The SPJ also presented a resolution supporting the East Asian journalists in their efforts to raise the standards of journalism in their region.
The December edition of Quill will run stories on the forum, including one written by Kreifels.
Kreifels was also asked to be a member of the national SPJ International Journalism Committee.
Better Watchdog session at UH Crawford Hall
Better Watchdog sessions
Investigative Reporters and Editors and the Society of Professional Journalists trained many local journalists how to be better watchdogs.
Some 55 people - including some from the Big Island and Maui -- attended the Nov. 8 event held in the auditorium of Crawford Hall on the University of Hawaii Manoa campus.
They learned how to organize their notes, discovered wonderful new search engines to find even the most hard to find people, found out how to do that crucial interview and reviewed how to check tax reports of nonprofit organizations from veterans such as Jim Dooley of the Honolulu Advertiser and Robert Lopez of the Los Angeles Times.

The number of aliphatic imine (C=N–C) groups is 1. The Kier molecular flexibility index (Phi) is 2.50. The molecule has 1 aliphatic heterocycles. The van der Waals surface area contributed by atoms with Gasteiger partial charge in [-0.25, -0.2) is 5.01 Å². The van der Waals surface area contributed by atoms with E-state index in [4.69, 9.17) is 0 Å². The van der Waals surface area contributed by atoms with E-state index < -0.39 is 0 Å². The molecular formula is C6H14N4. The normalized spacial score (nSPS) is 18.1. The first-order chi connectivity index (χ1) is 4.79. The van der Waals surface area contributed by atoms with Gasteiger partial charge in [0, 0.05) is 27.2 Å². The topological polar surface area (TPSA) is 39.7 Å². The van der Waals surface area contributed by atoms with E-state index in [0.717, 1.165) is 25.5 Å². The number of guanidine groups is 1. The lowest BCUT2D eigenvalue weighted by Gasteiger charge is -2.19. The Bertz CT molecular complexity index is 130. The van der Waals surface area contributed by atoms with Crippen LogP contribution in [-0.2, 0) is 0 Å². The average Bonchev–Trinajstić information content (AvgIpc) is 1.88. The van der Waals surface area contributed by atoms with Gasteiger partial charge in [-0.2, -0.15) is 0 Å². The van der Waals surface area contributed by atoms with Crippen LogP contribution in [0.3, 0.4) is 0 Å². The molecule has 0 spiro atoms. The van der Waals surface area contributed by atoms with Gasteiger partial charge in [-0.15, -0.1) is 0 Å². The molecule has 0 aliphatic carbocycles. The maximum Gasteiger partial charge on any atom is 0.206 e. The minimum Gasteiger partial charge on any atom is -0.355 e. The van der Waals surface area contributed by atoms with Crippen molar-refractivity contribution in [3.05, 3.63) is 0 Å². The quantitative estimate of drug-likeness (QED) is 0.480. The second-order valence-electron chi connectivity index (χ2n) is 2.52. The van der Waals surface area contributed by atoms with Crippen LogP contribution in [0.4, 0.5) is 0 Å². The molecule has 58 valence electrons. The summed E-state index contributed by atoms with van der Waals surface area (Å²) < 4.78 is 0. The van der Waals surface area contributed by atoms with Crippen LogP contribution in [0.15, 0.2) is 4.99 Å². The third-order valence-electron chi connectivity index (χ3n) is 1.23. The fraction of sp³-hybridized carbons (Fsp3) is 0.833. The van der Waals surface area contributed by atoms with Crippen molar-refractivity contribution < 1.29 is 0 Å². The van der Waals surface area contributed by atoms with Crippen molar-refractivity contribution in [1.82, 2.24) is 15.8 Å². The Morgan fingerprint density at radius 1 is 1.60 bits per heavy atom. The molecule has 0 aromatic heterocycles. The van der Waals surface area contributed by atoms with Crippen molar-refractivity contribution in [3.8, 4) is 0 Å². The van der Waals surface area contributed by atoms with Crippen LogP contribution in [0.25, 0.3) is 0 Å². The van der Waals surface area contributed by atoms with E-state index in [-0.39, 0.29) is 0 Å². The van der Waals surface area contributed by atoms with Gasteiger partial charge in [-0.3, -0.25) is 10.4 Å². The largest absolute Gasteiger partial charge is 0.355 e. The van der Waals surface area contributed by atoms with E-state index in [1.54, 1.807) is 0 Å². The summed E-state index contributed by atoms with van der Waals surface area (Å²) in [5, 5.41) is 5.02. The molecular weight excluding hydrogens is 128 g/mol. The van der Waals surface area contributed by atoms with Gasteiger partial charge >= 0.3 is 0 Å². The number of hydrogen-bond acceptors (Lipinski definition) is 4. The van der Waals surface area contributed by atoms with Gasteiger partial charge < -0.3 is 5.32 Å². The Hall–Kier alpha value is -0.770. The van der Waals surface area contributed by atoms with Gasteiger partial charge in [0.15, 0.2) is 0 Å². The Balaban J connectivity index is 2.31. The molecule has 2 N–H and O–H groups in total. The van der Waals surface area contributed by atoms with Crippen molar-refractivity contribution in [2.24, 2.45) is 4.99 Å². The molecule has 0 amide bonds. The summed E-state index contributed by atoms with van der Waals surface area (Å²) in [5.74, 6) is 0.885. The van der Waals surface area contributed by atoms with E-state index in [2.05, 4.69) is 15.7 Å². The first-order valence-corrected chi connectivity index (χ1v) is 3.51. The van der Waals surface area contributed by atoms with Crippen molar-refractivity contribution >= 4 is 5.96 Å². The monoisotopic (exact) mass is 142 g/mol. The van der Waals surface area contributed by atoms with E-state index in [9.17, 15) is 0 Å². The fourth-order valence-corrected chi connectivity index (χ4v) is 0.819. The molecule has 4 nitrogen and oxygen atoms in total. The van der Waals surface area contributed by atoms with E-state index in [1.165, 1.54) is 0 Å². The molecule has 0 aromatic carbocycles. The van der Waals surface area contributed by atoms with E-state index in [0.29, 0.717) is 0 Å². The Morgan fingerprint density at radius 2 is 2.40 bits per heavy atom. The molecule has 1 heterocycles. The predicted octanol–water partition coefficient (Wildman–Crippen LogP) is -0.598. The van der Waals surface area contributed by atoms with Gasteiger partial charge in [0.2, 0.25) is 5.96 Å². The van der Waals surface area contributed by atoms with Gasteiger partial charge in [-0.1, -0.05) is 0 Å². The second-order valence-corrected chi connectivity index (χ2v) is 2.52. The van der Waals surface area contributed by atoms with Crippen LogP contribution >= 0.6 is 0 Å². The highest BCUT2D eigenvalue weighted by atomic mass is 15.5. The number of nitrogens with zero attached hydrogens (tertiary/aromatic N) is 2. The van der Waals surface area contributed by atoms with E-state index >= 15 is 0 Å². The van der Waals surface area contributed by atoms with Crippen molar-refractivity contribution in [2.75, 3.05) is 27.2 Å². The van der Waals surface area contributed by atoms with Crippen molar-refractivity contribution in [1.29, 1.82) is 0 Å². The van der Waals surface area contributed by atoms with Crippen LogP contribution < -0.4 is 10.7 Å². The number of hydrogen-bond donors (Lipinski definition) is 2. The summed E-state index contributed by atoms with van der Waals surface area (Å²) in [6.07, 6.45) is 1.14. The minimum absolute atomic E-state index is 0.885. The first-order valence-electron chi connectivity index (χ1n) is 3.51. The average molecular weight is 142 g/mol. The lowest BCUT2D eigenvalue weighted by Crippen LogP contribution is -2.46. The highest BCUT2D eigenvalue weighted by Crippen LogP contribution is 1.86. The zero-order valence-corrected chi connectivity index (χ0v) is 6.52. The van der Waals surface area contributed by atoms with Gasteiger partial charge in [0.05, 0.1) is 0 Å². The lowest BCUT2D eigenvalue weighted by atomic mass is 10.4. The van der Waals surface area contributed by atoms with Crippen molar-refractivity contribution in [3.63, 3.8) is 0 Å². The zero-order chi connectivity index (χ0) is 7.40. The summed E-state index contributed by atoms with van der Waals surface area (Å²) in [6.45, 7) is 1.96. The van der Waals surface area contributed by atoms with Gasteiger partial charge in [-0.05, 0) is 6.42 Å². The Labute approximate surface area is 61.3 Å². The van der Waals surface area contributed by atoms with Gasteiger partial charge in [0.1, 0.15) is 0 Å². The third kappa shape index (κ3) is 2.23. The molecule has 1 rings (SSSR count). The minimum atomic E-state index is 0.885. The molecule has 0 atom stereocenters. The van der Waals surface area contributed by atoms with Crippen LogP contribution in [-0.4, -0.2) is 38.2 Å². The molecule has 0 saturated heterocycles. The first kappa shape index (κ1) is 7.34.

Better yet, they recharged their reporting skills.
Some general tips from Brant Houston, executive director of Investigative Reporters and Editors:
Some basic tools or techniques:
Viglielmo elected president of the chapter
2004 Regional Conference is in San Diego
Get ready for speakers, workshops and networking. Print,
broadcast and online newshounds from throughout the West will be
in San Diego to see how journalism is really done.
The San Diego Pro Chapter will host the Society of Professional Journalists
Region XI conference March 19-21, 2004.